– A fax machine allows you to transmit printed material over the
telephone system.
– The sending fax machine scans the page and converts the
information into sound.
– The receiving fax converts the sound back into an image of the
page for printing.
– Most modern computers contain a modem that is capable of
sending/receiving faxes without the need for a separate,
dedicated fax machine.
• Telex
– Telex is an old system used for sending typed messages via
the Telex network, which has largely been replaced by the fax
and email systems.

© Cheltenham Computer Training 1995 - 2000 ECDL/ICDL [Module One] - Basic Concepts of Information Technology
1.5.2.1 Understand the Use of the Telephone Network in
Computing and Understand the Terminology
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• Modem
– Short for “MODulate/DEModulate”. The modem sends
information from your computer across the telephone system.
– The modem at the other end of the phone line, converts the
signal back into a format that can be used by the receiving
computer.

© Cheltenham Computer Training 1995 - 2000 ECDL/ICDL [Module One] - Basic Concepts of Information Technology
1.5.2.1 Understand the Use of the Telephone Network in
Computing and Understand the Terminology
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• Digital vs. Analogue


– A digital system uses 1 or 0 to transmit data or to represent
data. Thus a digital clock will display whole seconds, whole
minutes and whole hours.
– An analogue system, such as a traditional clock, does not use
multiples of 1 or 0, but rather uses the full range of numbers,
including fractions. In this way an analogue clock can display
fractions of a second.
• Baud rate
– The baud rate tells you how fast a modem can send/receive
data. Most modern modems have a maximum baud rate of 56
Kilobits per second (Kb/sec).

© Cheltenham Computer Training 1995 - 2000 ECDL/ICDL [Module One] - Basic Concepts of Information Technology
1.5.3 Electronic Mail

© Cheltenham Computer Training 1995 - 2000 ECDL/ICDL [Module One] - Basic Concepts of Information Technology
1.5.3.1 Understand the Electronic Mail and
Know the Uses of E-mail.
Sli de 1 of 2

• When you send an email its transmission is often


almost instantaneous.
– This is especially useful when sending a message to someone
in a different country.
• This can be very useful in a business
environment, however this facility can be abused
and it is now possible for people to send email
via the Internet to millions of people.
– This rather stupid habit is known as Spamming by the Internet
community and is very strongly disapproved of!

© Cheltenham Computer Training 1995 - 2000 ECDL/ICDL [Module One] - Basic Concepts of Information Technology
1.5.3.1 Understand the Electronic Mail and
Know the Uses of E-mail.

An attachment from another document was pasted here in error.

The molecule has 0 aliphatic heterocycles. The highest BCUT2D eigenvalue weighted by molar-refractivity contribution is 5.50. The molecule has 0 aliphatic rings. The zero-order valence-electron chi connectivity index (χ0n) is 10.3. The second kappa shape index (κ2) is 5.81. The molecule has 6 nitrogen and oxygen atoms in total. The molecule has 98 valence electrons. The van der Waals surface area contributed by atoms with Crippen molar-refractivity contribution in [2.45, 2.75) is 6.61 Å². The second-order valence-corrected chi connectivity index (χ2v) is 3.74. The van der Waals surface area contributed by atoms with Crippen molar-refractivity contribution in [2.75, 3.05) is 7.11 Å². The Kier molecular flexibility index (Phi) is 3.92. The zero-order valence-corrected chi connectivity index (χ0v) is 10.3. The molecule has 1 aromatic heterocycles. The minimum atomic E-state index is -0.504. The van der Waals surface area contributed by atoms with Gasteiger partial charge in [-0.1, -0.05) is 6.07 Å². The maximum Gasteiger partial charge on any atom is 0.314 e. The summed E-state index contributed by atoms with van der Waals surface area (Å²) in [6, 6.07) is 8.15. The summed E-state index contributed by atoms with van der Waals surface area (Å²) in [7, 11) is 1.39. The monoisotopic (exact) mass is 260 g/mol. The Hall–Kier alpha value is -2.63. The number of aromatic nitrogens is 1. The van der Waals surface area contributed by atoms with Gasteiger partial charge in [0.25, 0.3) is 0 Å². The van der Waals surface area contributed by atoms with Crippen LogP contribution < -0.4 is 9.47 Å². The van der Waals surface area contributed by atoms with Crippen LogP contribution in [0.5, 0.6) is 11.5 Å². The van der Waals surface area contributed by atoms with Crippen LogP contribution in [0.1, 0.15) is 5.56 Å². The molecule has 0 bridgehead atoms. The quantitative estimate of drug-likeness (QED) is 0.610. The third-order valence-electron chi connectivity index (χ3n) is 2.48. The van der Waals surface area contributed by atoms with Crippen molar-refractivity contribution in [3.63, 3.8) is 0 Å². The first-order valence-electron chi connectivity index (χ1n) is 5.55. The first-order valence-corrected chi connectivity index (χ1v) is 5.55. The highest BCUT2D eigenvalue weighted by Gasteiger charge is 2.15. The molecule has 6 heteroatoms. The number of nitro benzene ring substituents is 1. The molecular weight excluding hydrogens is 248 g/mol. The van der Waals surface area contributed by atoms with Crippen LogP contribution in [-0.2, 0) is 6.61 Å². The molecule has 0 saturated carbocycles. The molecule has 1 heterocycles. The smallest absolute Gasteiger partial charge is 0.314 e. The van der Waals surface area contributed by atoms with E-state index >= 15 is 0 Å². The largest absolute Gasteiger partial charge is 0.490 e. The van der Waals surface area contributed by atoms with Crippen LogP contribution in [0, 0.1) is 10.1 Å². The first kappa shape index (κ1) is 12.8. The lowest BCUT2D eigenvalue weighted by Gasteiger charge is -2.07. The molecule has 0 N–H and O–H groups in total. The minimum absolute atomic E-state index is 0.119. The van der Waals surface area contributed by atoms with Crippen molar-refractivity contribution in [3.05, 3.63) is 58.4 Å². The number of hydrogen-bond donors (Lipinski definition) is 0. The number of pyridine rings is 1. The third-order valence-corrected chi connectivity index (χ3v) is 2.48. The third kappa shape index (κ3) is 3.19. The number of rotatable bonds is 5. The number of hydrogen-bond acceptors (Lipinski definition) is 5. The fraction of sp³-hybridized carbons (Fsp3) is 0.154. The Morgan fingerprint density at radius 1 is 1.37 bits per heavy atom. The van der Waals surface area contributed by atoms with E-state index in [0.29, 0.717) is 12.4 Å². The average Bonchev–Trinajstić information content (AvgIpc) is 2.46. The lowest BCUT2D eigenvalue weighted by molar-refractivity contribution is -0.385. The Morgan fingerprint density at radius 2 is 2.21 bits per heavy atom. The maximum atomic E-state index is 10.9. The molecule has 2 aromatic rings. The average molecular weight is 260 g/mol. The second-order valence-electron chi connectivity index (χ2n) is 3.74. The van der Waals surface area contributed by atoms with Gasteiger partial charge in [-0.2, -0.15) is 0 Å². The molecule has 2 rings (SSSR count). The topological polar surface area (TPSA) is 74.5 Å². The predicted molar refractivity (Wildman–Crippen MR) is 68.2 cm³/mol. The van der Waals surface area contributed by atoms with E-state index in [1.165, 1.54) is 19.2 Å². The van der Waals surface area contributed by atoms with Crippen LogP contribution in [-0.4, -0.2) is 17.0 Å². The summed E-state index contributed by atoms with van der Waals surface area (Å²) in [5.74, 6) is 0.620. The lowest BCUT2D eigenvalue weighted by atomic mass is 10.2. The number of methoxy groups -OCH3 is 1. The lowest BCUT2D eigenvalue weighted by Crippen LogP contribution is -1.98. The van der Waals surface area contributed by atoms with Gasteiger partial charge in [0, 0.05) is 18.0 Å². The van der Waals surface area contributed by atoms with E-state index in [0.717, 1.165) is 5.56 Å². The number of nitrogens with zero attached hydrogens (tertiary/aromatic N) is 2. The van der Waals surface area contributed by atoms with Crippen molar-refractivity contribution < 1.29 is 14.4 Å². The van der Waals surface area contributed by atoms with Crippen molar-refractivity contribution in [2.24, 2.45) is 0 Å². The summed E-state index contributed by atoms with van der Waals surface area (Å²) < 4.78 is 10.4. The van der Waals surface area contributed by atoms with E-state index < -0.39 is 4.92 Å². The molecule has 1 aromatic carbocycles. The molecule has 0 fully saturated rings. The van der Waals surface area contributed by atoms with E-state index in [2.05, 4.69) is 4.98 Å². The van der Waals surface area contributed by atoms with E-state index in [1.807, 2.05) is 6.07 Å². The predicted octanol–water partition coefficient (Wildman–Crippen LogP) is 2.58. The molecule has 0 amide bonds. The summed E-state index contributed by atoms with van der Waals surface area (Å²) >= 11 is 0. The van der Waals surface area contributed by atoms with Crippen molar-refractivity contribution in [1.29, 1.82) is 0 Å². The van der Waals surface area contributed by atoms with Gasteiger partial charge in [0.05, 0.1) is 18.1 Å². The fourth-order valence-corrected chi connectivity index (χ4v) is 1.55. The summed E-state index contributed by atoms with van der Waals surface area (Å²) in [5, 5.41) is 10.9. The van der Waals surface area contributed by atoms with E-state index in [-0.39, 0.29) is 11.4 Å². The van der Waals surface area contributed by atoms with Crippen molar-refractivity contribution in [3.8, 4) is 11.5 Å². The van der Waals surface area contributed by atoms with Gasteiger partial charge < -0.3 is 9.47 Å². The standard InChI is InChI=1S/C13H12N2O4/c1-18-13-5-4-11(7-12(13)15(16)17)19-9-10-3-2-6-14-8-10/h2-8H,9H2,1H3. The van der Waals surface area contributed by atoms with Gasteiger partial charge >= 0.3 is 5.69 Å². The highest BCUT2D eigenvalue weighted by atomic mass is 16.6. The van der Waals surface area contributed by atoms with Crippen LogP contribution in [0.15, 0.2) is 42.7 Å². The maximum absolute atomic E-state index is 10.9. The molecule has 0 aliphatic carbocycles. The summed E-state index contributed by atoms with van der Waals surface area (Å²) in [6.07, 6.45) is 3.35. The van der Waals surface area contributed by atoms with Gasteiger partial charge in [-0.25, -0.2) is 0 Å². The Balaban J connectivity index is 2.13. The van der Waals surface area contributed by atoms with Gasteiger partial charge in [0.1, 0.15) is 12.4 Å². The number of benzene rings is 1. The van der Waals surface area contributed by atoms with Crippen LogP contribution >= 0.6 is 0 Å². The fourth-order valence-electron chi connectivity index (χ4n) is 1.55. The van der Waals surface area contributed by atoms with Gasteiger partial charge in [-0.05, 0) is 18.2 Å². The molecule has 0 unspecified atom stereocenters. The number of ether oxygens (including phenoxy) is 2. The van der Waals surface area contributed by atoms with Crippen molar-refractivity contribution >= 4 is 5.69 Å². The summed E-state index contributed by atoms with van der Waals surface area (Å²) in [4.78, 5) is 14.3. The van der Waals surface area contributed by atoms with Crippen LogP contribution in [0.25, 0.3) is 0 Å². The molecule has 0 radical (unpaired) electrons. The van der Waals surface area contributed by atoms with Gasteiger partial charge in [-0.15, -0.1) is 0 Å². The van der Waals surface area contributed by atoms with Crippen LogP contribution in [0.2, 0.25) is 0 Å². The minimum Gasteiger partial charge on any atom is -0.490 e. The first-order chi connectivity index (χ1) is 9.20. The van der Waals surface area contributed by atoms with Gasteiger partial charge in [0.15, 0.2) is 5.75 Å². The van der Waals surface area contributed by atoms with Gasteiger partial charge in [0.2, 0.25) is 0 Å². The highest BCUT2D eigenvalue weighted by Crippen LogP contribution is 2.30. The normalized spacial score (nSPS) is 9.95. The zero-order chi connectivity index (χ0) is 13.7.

Sli de 2 of 2

• To send and receive email you require a


computer, plus the necessary hardware and
software.
– Internal company emails are sent and received via your
company’s LAN (Local Area Network).

© Cheltenham Computer Training 1995 - 2000 ECDL/ICDL [Module One] - Basic Concepts of Information Technology
1.5.4 The Internet

© Cheltenham Computer Training 1995 - 2000 ECDL/ICDL [Module One] - Basic Concepts of Information Technology
1.5.4.1 Know What the Internet Is.
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• The Internet is a global network of interconnected


networks.
• The unique thing about the Internet is the sheer
amount of information that you can access from
it.
• Whatever your interest you can search for and
find information on the most obscure topics.

© Cheltenham Computer Training 1995 - 2000 ECDL/ICDL [Module One] - Basic Concepts of Information Technology
1.5.4.1 Know What the Internet Is.
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• To search the Internet you use what are called


Internet search engines.
• These are easily accessed via your Internet
browser (i.e. Microsoft Internet Explorer or
Netscape Navigator/Communicator).
• Within the search engine you enter a word or
phrase and it will retrieve documents from the
Internet based on the information you typed in.

© Cheltenham Computer Training 1995 - 2000 ECDL/ICDL [Module One] - Basic Concepts of Information Technology
1.5.4.1 Know What the Internet Is.
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• If you are sending a traditional letter to many


people, then you have to pay a fixed price for
each person that you are sending the letter to.
– The great thing about email is that when you have the correct
software you can send to one person or many people for
almost the same price and that price will be a fraction of the
cost of using traditional posted letters.
• The other great thing about email is that
transmission of the email is almost instant.
– Whether the recipient is in the next room or on the other side
of the world.

© Cheltenham Computer Training 1995 - 2000 ECDL/ICDL [Module One] - Basic Concepts of Information Technology
1.6 Computer s in
Every day Life

© Cheltenham Computer Training 1995 - 2000 ECDL/ICDL [Module One] - Basic Concepts of Information Technology
1.6.1 Computers in the Home

© Cheltenham Computer Training 1995 - 2000 ECDL/ICDL [Module One] - Basic Concepts of Information Technology